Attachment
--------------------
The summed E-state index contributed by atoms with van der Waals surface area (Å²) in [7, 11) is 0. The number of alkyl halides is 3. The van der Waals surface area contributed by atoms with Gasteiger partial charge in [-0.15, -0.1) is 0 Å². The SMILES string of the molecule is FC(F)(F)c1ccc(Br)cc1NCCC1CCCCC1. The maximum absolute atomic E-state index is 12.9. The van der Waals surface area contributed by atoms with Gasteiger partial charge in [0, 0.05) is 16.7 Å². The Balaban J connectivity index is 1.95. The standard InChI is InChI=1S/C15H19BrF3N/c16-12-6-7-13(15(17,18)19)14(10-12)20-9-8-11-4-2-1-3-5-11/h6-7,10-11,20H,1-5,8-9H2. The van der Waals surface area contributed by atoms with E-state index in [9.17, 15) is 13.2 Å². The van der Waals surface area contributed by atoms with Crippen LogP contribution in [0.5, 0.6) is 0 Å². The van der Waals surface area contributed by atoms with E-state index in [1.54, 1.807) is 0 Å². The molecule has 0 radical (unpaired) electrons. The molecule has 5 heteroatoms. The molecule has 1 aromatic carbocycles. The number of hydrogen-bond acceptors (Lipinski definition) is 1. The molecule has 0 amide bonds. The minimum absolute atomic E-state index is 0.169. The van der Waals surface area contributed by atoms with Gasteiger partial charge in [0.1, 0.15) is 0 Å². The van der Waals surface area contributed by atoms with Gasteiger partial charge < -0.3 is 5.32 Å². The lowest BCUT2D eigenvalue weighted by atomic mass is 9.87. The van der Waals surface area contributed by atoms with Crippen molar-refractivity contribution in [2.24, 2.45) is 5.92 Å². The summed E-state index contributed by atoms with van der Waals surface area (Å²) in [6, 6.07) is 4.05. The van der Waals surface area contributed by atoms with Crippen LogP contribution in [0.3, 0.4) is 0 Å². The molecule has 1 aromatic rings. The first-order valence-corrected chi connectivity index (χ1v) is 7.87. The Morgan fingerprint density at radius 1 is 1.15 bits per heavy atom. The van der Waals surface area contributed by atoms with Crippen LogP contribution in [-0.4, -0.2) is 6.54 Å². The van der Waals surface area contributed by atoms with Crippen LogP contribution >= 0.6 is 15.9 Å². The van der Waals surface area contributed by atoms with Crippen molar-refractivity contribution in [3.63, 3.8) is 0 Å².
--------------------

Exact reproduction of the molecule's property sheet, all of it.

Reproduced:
The summed E-state index contributed by atoms with van der Waals surface area (Å²) in [7, 11) is 0. The number of alkyl halides is 3. The van der Waals surface area contributed by atoms with Gasteiger partial charge in [-0.15, -0.1) is 0 Å². The SMILES string of the molecule is FC(F)(F)c1ccc(Br)cc1NCCC1CCCCC1. The maximum absolute atomic E-state index is 12.9. The van der Waals surface area contributed by atoms with Gasteiger partial charge in [0, 0.05) is 16.7 Å². The Balaban J connectivity index is 1.95. The standard InChI is InChI=1S/C15H19BrF3N/c16-12-6-7-13(15(17,18)19)14(10-12)20-9-8-11-4-2-1-3-5-11/h6-7,10-11,20H,1-5,8-9H2. The van der Waals surface area contributed by atoms with E-state index in [9.17, 15) is 13.2 Å². The van der Waals surface area contributed by atoms with Crippen LogP contribution in [0.5, 0.6) is 0 Å². The van der Waals surface area contributed by atoms with E-state index in [1.54, 1.807) is 0 Å². The molecule has 0 radical (unpaired) electrons. The molecule has 5 heteroatoms. The molecule has 1 aromatic carbocycles. The number of hydrogen-bond acceptors (Lipinski definition) is 1. The molecule has 0 amide bonds. The minimum absolute atomic E-state index is 0.169. The van der Waals surface area contributed by atoms with Gasteiger partial charge in [0.1, 0.15) is 0 Å². The van der Waals surface area contributed by atoms with Gasteiger partial charge < -0.3 is 5.32 Å². The lowest BCUT2D eigenvalue weighted by atomic mass is 9.87. The van der Waals surface area contributed by atoms with Crippen molar-refractivity contribution in [2.24, 2.45) is 5.92 Å². The summed E-state index contributed by atoms with van der Waals surface area (Å²) in [6, 6.07) is 4.05. The van der Waals surface area contributed by atoms with Crippen LogP contribution in [0.3, 0.4) is 0 Å². The molecule has 1 aromatic rings. The first-order valence-corrected chi connectivity index (χ1v) is 7.87. The Morgan fingerprint density at radius 1 is 1.15 bits per heavy atom. The van der Waals surface area contributed by atoms with Crippen LogP contribution in [-0.4, -0.2) is 6.54 Å². The van der Waals surface area contributed by atoms with Crippen LogP contribution >= 0.6 is 15.9 Å². The van der Waals surface area contributed by atoms with Crippen molar-refractivity contribution in [3.63, 3.8) is 0 Å².